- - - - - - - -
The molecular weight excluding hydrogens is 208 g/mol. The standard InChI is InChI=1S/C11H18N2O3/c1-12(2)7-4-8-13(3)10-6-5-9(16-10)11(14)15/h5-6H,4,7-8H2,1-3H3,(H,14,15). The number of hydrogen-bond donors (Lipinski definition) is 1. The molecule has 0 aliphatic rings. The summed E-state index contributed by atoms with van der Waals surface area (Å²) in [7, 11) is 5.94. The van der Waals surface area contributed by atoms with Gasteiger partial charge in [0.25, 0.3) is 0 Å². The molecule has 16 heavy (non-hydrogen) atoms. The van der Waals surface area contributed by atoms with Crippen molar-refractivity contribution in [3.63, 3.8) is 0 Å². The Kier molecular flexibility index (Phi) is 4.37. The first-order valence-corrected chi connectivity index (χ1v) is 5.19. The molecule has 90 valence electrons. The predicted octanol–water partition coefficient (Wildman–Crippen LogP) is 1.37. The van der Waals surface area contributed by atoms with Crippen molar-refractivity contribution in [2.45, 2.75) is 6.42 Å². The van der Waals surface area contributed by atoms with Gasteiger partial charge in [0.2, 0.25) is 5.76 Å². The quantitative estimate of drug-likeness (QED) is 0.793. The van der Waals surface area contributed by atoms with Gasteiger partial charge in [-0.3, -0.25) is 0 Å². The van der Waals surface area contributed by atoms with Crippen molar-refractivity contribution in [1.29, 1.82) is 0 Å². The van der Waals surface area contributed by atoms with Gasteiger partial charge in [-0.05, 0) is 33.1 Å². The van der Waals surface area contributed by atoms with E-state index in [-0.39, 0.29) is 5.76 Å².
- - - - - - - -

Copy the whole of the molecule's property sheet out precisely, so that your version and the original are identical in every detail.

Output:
The molecular weight excluding hydrogens is 208 g/mol. The standard InChI is InChI=1S/C11H18N2O3/c1-12(2)7-4-8-13(3)10-6-5-9(16-10)11(14)15/h5-6H,4,7-8H2,1-3H3,(H,14,15). The number of hydrogen-bond donors (Lipinski definition) is 1. The molecule has 0 aliphatic rings. The summed E-state index contributed by atoms with van der Waals surface area (Å²) in [7, 11) is 5.94. The van der Waals surface area contributed by atoms with Gasteiger partial charge in [0.25, 0.3) is 0 Å². The molecule has 16 heavy (non-hydrogen) atoms. The van der Waals surface area contributed by atoms with Crippen molar-refractivity contribution in [3.63, 3.8) is 0 Å². The Kier molecular flexibility index (Phi) is 4.37. The first-order valence-corrected chi connectivity index (χ1v) is 5.19. The molecule has 90 valence electrons. The predicted octanol–water partition coefficient (Wildman–Crippen LogP) is 1.37. The van der Waals surface area contributed by atoms with Crippen molar-refractivity contribution in [2.45, 2.75) is 6.42 Å². The van der Waals surface area contributed by atoms with Gasteiger partial charge in [0.2, 0.25) is 5.76 Å². The quantitative estimate of drug-likeness (QED) is 0.793. The van der Waals surface area contributed by atoms with Gasteiger partial charge in [-0.3, -0.25) is 0 Å². The van der Waals surface area contributed by atoms with Crippen molar-refractivity contribution in [1.29, 1.82) is 0 Å². The van der Waals surface area contributed by atoms with Gasteiger partial charge in [-0.05, 0) is 33.1 Å². The van der Waals surface area contributed by atoms with E-state index in [-0.39, 0.29) is 5.76 Å².